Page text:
Day 7-9 Deadwood, S.D.   Leave a comment

Deadwood is the town where Wild Bill Hickok was shot and killed. Saloon Number 10 was the name of the saloon and it was located where we are standing, but when it burned down in a fire, they relocated further up and across the street.

James Butler Hickok, known as “Wild Bill” born May 27, 1834 and died in Deadwood on August 2, 1876. He is buried at Mt. Moriah Cemetery. Calamity Jane was said to be distraught over his death and had herself buried next to him when she died in 1903 at the age of 53.

The flag never goes down on Mt. Moriah Cemetery, as Deadwood was granted permission by the U.S. Congress during World War I to fly the flag 24 hours a day to honor all veterans who have served our country. Before we left the cemetery, we got a great overall view of Deadwood.

Up until the 1980s the area where Saloon Number 10 was located was considered the “Red Light District.” Today, as you can see below, there are mannequins in the windows, dressing it up as it was in the past.

We went into the Celebrity Casino/Hotel to see all the movie memorabilia they have displayed. There was so much. Below are pictured “Married With Children” Peg Bundy’s top, Robin Williams “Hook”, Beatles drums, and Tom Hank’s 1974 Senior Yearbook Picture.

Other items included Harry Potter’s want, Disney’s “Herby’s” VW, Evil Kneival’s & Peter Fonda’s motorcycle, Elvis’ outfit, Jackie Gleason’s outfit from “Smokey and the Bandit”, Jeep from “Mash,” Guitars of Mick Jagger, Garth Brooks, Neil Young, Paul McCartney, Rod Stewart, Eric Clapton, The Eagles, Sheryl Crow. The list just keeps going on.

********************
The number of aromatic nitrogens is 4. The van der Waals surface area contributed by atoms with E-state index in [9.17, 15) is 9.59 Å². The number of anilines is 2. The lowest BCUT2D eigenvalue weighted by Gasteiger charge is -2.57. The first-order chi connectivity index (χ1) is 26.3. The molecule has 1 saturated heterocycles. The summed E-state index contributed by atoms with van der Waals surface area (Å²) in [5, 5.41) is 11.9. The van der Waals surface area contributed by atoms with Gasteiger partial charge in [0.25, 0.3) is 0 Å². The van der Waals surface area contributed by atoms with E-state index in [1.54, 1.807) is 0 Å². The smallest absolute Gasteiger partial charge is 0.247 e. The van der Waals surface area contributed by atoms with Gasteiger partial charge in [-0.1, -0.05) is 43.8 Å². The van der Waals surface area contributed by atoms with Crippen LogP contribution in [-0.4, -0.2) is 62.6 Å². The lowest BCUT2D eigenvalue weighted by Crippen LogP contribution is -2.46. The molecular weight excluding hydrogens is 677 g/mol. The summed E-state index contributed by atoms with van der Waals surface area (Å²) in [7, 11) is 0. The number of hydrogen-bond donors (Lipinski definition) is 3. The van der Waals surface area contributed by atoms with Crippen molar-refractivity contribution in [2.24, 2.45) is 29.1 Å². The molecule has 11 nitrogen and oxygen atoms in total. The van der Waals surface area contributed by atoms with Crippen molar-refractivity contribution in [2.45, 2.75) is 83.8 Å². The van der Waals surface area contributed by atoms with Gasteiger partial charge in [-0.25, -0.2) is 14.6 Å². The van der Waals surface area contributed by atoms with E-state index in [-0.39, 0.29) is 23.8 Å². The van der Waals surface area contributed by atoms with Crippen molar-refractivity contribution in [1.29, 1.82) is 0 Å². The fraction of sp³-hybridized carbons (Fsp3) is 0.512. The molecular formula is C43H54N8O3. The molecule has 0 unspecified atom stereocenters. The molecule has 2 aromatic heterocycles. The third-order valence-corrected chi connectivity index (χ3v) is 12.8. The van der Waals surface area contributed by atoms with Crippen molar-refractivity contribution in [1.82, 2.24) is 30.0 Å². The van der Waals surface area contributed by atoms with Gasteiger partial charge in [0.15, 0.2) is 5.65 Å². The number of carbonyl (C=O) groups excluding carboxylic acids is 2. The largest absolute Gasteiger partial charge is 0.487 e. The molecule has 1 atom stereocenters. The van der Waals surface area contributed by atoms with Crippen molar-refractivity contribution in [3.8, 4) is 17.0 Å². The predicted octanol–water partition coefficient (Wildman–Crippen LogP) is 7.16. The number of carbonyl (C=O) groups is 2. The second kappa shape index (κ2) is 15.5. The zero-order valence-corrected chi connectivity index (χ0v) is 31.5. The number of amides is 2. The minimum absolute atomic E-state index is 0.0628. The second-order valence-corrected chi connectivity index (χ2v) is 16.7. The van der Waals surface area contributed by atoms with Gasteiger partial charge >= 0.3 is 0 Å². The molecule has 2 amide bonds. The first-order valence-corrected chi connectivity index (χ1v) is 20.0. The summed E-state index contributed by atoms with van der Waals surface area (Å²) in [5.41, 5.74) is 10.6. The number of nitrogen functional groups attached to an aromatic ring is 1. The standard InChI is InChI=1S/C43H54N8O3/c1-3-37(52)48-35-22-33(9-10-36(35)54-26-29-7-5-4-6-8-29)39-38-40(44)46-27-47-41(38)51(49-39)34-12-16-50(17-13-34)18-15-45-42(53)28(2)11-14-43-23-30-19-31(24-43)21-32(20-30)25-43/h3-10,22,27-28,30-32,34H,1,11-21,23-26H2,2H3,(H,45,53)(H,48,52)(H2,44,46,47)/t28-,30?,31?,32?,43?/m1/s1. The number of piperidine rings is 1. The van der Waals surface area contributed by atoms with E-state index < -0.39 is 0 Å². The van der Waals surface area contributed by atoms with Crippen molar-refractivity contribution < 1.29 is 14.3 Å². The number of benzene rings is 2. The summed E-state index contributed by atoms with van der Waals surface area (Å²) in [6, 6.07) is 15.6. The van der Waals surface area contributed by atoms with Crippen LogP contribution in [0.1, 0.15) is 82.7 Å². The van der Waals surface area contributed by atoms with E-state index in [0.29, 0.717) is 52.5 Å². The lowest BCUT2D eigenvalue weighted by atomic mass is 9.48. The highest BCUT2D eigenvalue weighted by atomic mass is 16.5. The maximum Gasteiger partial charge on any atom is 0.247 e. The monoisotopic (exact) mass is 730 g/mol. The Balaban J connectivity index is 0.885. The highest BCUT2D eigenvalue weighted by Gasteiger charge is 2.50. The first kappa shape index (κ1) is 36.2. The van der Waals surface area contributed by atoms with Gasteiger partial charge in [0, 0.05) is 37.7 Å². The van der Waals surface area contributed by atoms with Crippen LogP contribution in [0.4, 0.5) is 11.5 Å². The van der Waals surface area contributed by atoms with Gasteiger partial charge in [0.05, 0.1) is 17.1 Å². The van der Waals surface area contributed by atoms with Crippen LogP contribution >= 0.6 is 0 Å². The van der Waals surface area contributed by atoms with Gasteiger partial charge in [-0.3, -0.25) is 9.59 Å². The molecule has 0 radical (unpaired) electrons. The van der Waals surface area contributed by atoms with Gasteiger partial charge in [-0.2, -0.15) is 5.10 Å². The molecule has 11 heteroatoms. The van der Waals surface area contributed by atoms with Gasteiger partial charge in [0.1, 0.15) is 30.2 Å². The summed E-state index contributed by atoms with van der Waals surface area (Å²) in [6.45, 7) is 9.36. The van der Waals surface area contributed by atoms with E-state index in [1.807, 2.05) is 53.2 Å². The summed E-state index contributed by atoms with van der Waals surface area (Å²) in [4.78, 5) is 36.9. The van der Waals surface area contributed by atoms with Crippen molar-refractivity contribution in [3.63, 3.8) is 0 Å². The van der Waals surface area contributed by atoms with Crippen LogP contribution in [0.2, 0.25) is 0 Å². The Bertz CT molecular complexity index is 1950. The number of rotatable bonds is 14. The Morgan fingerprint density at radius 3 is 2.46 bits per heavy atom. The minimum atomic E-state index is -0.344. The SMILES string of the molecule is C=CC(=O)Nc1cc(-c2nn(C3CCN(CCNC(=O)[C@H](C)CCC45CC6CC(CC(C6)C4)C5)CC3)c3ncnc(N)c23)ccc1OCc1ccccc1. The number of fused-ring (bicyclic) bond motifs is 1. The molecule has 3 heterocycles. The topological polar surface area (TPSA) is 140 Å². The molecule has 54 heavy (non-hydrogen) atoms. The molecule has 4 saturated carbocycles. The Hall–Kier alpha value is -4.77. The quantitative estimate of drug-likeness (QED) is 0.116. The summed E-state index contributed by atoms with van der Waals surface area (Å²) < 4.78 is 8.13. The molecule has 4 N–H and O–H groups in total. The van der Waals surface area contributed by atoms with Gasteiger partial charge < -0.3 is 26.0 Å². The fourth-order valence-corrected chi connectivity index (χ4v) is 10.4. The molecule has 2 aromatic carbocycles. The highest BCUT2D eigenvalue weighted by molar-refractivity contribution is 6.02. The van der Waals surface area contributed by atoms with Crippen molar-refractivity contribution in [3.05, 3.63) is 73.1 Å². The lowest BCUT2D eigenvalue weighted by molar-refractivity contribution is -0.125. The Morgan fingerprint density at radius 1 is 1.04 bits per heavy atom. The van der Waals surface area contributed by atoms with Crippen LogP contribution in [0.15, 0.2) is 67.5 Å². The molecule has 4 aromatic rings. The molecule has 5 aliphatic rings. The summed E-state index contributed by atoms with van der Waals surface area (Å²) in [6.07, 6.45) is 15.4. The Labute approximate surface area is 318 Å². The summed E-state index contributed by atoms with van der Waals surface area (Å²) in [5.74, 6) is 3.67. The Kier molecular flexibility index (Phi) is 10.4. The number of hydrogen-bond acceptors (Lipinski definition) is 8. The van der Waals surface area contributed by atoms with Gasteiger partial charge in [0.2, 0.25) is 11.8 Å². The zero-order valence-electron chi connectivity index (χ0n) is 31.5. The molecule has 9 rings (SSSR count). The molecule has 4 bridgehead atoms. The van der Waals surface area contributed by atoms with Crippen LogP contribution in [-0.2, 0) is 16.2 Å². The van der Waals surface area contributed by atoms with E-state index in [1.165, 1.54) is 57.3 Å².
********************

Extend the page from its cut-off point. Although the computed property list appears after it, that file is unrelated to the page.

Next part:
The bus ride to tour Kevin Costner’s Tatanka, Story of the Bison, proved more than entertaining. We had a great tour guide, who kept our group very entertained.

The sculptures on the grounds of Tatanka were amazing. Every time I see a place where they would call “head smash buffalo” I’m amazed. The herders would run the buffalo over the side of a steep hill so that they could “easily” get their kill.

Adams Museum is a collection of some of the Black Hills’ greatest treasurers, including Potato Creek Johnny’s gold nuggets. Photography was not permitted in the museum, so if you are ever in Deadwood, it is a worthwhile site to see.

The Adams House, 1892 Queen Anne-style house, also did not allow photography and is something you should definitely take the time to see. The house was built by Harris and Anna Franklin and known as the finest residence in Deadwood, the finest residence in the Black Hills, and the finest residence west of the Mississippi. Franklin sold the home to his son Nathan for $1 in 1905. Nathan sold the home to the Adams’ a year later for $8,500.

Following the death of W.E. Adams in 1934, his second wife Mary Adams closed the house, leaving everything intact from the sheet music in the piano bench, the books in the library and the china in the pantry to the patent medicines in the bathroom, the gilded settee in the parlor and even the cookies in a cookie jar.

The oak interiors, beautifully hand-painted canvas wall coverings, stained glass windows, stained glass windows, modern 19th century plumbing, electricity and telephone service and original furnishings sat untouched for almost 60 years. In 1987, the elderly Mary Adams Balmat sold the home to a couple who operated the house as a bed-and-breakfast for a short period of time before selling the house and contents to the City of Deadwood in 1992. The beautifully restored historic Adams House opened as a museum in 2000.